Maternal and child healthcare is the most precious right of citizens, a moral obligation of the State and the best buy for development
The 1991 civil war in Somalia has led to a state collapse and persisting civil conflicts, a period constituting the darkest pages in the history of the country, since the period of colonization, extracting a heavy toll on the people’s security and livelihood. In the ensuing two decades or more of turmoil, the world has been witnessing the legacies of one of the most important summits, where the heads of states and governments of 189 countries attended a Summit on the Millennium Development Goals (MDGs) held in New York in September 2000.
In this gathering, the human values of freedom, equity, solidarity, peace and security, tolerance, poverty reduction, halting discrimination against women, shared responsibility and development advancement were deliberated. The summit outlined eight goals that the humanity has to strive for and attain ranging from halving extreme poverty, providing universal primary education, generating significant reduction in maternal and child mortalities and combatting HIV/AIDS, malaria, tuberculosis and other diseases. The Millennium Declaration has galvanized a global race for achieving the MDGs by the set target date of 2015.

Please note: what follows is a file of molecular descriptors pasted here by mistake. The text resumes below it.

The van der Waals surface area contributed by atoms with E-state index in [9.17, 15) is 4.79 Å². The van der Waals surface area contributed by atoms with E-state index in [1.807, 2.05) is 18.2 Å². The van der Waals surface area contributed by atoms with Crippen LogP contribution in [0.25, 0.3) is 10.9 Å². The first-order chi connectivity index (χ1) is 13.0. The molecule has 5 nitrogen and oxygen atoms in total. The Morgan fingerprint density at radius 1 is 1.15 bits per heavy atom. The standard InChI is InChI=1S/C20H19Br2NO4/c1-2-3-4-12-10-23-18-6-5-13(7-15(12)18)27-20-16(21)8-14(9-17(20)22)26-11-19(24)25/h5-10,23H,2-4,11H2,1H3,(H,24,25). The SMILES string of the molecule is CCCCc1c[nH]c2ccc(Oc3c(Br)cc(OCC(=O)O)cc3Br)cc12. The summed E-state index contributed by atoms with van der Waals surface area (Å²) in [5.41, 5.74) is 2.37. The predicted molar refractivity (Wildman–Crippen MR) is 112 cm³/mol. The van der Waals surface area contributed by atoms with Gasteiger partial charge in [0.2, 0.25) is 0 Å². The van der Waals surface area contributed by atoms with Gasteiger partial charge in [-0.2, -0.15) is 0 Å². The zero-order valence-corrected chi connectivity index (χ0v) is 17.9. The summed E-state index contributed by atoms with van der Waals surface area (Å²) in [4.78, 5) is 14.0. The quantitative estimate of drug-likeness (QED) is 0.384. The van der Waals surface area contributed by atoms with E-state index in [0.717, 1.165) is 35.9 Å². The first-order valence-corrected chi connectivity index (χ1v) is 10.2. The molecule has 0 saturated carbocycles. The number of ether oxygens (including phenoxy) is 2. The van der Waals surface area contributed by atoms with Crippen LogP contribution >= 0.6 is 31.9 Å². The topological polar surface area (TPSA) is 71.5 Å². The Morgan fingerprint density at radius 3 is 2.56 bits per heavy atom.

How close is the world to Achieving the Health MDGs?
Over the past two decades the world has made significant gains in achieving the maternal and child health MDGs. The target was to reduce child mortality by two thirds and maternal mortality by three quarters by 2015, considering the 1990 mortality conditions of each country as its baseline. Since 1990, global maternal deaths have been reduced from 400 to 210 for every 100,000 live births with a reduction rate of 47%. Likewise, the mortality in children under-five dropped by 41%, from 87 deaths per 1,000 live births in 1990 to 51 in 2011, cutting the child deaths from 12 million in 1990 to 7.6 million in 2010, despite the enormous population growth. Nevertheless, the world is yet short of achieving the maternal and child health related MDGs set for 2015. In fact, WHO reports that globally, a woman dies every two minutes from pregnancy related complications with poor survival chances for the newborn, while for every maternal death, 20-30 other women suffer from lifelong health problems consequent to their pregnancy.
The Current State of Somalia's Health Status. Measuring Performance from Maternal and Child Health Related MDGs
The health status of a nation can be measured by its maternal and child survival conditions. Accordingly, the health improvements achieved by nations can be monitored from its progress towards achieving the health MDGs. The table below shows the slow progress made by Somalia.
Table 1. The slow progress in health MDGs reflecting the poor state of maternal and child health in Somalia
Somalia the Toughest Place to be Mothers